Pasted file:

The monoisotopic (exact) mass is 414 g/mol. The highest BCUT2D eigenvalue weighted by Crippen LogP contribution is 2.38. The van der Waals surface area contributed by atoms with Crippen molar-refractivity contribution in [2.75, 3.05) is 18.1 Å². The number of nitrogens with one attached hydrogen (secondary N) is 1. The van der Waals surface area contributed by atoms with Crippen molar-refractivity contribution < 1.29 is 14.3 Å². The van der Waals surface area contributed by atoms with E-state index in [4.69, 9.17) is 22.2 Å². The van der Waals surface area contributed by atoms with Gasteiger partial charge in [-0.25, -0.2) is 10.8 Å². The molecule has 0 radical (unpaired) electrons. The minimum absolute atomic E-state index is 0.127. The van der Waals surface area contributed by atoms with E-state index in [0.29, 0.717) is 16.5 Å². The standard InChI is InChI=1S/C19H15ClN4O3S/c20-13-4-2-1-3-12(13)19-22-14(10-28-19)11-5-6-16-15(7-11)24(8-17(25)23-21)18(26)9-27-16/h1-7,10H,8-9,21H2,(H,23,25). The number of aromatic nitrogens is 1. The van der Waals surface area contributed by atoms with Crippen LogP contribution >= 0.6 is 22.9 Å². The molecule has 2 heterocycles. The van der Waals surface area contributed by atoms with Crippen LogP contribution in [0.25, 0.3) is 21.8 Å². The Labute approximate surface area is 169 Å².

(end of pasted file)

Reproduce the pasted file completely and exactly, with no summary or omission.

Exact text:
The monoisotopic (exact) mass is 414 g/mol. The highest BCUT2D eigenvalue weighted by Crippen LogP contribution is 2.38. The van der Waals surface area contributed by atoms with Crippen molar-refractivity contribution in [2.75, 3.05) is 18.1 Å². The number of nitrogens with one attached hydrogen (secondary N) is 1. The van der Waals surface area contributed by atoms with Crippen molar-refractivity contribution < 1.29 is 14.3 Å². The van der Waals surface area contributed by atoms with E-state index in [4.69, 9.17) is 22.2 Å². The van der Waals surface area contributed by atoms with Gasteiger partial charge in [-0.25, -0.2) is 10.8 Å². The molecule has 0 radical (unpaired) electrons. The minimum absolute atomic E-state index is 0.127. The van der Waals surface area contributed by atoms with E-state index in [0.29, 0.717) is 16.5 Å². The standard InChI is InChI=1S/C19H15ClN4O3S/c20-13-4-2-1-3-12(13)19-22-14(10-28-19)11-5-6-16-15(7-11)24(8-17(25)23-21)18(26)9-27-16/h1-7,10H,8-9,21H2,(H,23,25). The number of aromatic nitrogens is 1. The van der Waals surface area contributed by atoms with Crippen LogP contribution >= 0.6 is 22.9 Å². The molecule has 2 heterocycles. The van der Waals surface area contributed by atoms with Crippen LogP contribution in [0.25, 0.3) is 21.8 Å². The Labute approximate surface area is 169 Å².